(Luk 11:1 KJV) And it came to pass, that, as he was praying in a certain place, when he ceased, one of his disciples said unto him, Lord, teach us to pray, as John also taught his disciples.The disciples wanted to be taught. Jesus gave them what we call the Lord’s Prayer. A longer, more familiar version is found in Matthew 6:9-13.
What is interesting is not what Jesus demonstrates but what he leaves out. Think about the last pastoral prayer you heard and ask yourself how it compares to the sample Jesus gave.
What are the main concerns of the last prayer you heard? I would venture to guess that you heard a lot about the sick in the congregation. You probably heard a lot about the needs and wants of people in the congregation. You may have heard concerns that were expressed in terms of a political position.
An example that came to mind was praying for the homeless. Should we pray for the homeless? Yes, but pray for their real needs. They don’t just need a place to live. More important is help overcoming the priorities and actions that keep them helpless. Their real needs are not for a roof tonight but better choices tomorrow.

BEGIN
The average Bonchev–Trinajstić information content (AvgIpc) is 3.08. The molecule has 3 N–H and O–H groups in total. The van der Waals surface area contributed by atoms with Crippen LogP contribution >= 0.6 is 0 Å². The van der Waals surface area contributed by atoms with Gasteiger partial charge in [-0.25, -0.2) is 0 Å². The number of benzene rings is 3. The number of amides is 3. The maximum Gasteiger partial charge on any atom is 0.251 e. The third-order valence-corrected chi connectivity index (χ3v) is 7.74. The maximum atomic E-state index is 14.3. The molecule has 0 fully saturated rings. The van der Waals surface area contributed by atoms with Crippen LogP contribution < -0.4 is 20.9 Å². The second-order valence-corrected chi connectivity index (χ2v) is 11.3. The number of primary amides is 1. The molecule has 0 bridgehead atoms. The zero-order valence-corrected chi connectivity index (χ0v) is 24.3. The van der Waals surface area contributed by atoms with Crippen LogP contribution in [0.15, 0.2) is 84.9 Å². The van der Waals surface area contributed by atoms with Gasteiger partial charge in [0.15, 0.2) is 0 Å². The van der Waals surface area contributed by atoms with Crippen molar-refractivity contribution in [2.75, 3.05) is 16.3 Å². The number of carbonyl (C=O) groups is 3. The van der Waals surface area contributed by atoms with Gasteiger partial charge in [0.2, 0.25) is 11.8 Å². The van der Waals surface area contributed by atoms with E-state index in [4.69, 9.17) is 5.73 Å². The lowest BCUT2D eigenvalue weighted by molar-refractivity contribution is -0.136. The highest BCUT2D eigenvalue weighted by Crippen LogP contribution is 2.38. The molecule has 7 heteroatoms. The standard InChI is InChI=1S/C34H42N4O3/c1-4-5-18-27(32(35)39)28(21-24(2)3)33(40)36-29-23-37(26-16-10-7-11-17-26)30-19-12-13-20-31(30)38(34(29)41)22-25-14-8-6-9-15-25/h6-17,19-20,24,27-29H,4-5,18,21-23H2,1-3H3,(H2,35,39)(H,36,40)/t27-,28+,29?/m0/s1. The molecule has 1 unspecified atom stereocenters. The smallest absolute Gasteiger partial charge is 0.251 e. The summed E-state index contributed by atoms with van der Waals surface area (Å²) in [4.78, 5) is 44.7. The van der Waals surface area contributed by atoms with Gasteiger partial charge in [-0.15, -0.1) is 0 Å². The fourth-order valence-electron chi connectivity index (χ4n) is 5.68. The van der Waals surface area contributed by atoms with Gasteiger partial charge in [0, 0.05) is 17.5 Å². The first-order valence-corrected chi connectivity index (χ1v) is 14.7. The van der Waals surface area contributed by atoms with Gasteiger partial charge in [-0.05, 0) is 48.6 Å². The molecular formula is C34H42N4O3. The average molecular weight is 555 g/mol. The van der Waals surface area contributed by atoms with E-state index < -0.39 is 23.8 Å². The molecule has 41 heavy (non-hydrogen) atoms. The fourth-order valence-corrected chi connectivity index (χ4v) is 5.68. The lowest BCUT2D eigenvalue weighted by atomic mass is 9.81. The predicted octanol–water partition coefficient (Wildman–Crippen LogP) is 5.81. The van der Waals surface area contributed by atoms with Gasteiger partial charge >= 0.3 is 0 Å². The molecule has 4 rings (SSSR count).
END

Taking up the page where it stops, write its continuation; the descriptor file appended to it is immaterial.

The church is better at helping people than social workers. In addition to the divine aspect we expect people to make choices and change. If we are following the teaching of Jesus we realize we cannot do it for them. We also have a more realistic long term motivation. If social workers as a group became successful they would soon find themselves out of a job. Churches that are successful find themselves strengthened.
The same emphasis comes into play whether the need is from illness, financial crisis or salvation. If someone always makes the wrong decisions they will have disaster in this life and damnation in the next.
Pray with purpose and focus.
homo unius libri